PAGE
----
In the Prohibition Church we have several of these Congregations, where the Cardinals of Prohibition compare the sacred texts with policies the world over, and decree if these policies are holy or not. It makes no sense to try to show the Congregations where the anti drug version of emancipation has brought us, just as it makes no sense to go to Rome to tell the congregations of Cardinals there are more ways to lead a virtuous and ethical life than through Christ or by strictly following the Bible.

The places where the Cardinals of Prohibition convene do not matter. In Vienna, in Rome, in New York, the scenes are identical. The Cardinals convening there are chosen not to express problems surrounding the holy texts, but to create faith, unanimity and possibly glory. The bureaucracies that organise these meetings are masters of the text, and masters of the rules that guide the faith.

The Prohibition Church's bureaucrats are not hired because of their knowledge about sociology, pharmacology, drug use, or the problems drug prohibition creates for hundreds of millions of people from Malaga to Memphis to Moscow to around my corner. The anti-drug bureaucrats are hired because of their religious conformity and usefulness to the Church; and of course their workplaces are often far away from the worlds of drug users or the effects of drug policy.

What about drug policy reform? Reformation does not happen during the Congregations nor should drug policy reformers focus on that level. The UN Congregations are just as likely as the European Song Festival to promote change in the drug policy field.

Since a Congregation of Prohibitionist Cardinals has no army (unlike the old Popes or the former secretary general of the Soviet Communist Party), its real powers will be tested by time. The Prohibition Church itself has only powers of faith, belief, intimidation and awe. How long can the Church maintain those powers and prolong its orthodoxy without looking or listening to the small Reformations that are going on all over? The Reformations that are happening are the user rooms in Germany, the decriminalisation laws in Portugal, the coffee shops in the Netherlands. They are the (almost secret) syringe exchanges in New York, but also the fully open super-market-syringe-availability in that Tuscan village where you rented your villa.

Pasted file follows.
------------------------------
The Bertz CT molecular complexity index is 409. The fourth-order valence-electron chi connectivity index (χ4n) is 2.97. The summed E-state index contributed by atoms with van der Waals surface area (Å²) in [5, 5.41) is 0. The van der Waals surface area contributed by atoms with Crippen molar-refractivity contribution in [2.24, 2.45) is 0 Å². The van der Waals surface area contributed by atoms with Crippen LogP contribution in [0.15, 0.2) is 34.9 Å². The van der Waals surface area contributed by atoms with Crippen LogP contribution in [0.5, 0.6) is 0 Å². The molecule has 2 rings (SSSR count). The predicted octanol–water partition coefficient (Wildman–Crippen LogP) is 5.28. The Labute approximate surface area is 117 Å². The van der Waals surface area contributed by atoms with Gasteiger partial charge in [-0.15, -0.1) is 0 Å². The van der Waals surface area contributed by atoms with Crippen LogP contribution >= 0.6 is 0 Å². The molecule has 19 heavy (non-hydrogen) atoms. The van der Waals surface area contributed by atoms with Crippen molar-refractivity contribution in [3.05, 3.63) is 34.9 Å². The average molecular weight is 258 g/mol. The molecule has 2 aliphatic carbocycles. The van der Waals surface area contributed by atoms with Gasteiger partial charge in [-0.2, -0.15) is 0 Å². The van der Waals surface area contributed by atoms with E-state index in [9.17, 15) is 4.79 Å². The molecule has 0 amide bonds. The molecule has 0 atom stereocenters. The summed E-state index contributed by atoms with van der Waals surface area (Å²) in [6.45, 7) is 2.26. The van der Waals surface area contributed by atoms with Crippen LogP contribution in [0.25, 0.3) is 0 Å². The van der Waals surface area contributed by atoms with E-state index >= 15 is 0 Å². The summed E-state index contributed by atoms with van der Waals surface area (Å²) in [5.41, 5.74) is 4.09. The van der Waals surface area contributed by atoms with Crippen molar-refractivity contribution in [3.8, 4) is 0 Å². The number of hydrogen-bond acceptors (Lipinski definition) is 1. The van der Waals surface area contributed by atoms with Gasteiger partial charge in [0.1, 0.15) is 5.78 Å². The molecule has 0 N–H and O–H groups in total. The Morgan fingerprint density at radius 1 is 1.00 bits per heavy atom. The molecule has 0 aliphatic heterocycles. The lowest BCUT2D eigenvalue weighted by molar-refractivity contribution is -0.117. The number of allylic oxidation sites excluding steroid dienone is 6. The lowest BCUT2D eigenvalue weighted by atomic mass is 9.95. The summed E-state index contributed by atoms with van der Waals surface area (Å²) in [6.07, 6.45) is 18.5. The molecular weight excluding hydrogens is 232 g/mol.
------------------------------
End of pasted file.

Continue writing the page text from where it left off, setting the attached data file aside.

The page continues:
Drug policy reform is local, and the little political power that reformers have should not be wasted on the Church or its Congregations.

Drug policy reform is inextricably tied to local cultures and politics. No two systems of harm reduction can ever be identical. Therefore, drug policy reformation first proceeds and then diversifies itself on local levels. Only there can reform respond to the uncountable unique sets of conditions and constraints. Even under brutal drug prohibition regimes, at the local level drug policy reformers can be the voices and agents of the people who need change. From neighbourhoods, communities, towns, cities and regions, reformation can eventually creep up to the national and international capitals.

Our only chances are local because in the local arenas we can be the specialists. At the level of the Congregations no one wants change. And there we are the anti-specialists. Change and Reformation are enemies to the Cardinals of all well-established Churches, including the Prohibition Church. The Cardinals fear change and forbid discussion about it. Even when the voices of reformation speak out inside the sacred rooms where the Cardinals convene, and even when the Cardinals are forced to listen, the reformers' words come out in languages that the Cardinals cannot understand and that they will not translate. For the Cardinals, merely understanding the reformers' words can be seen as yielding to the forces of unbelief, unfaith, and heresy.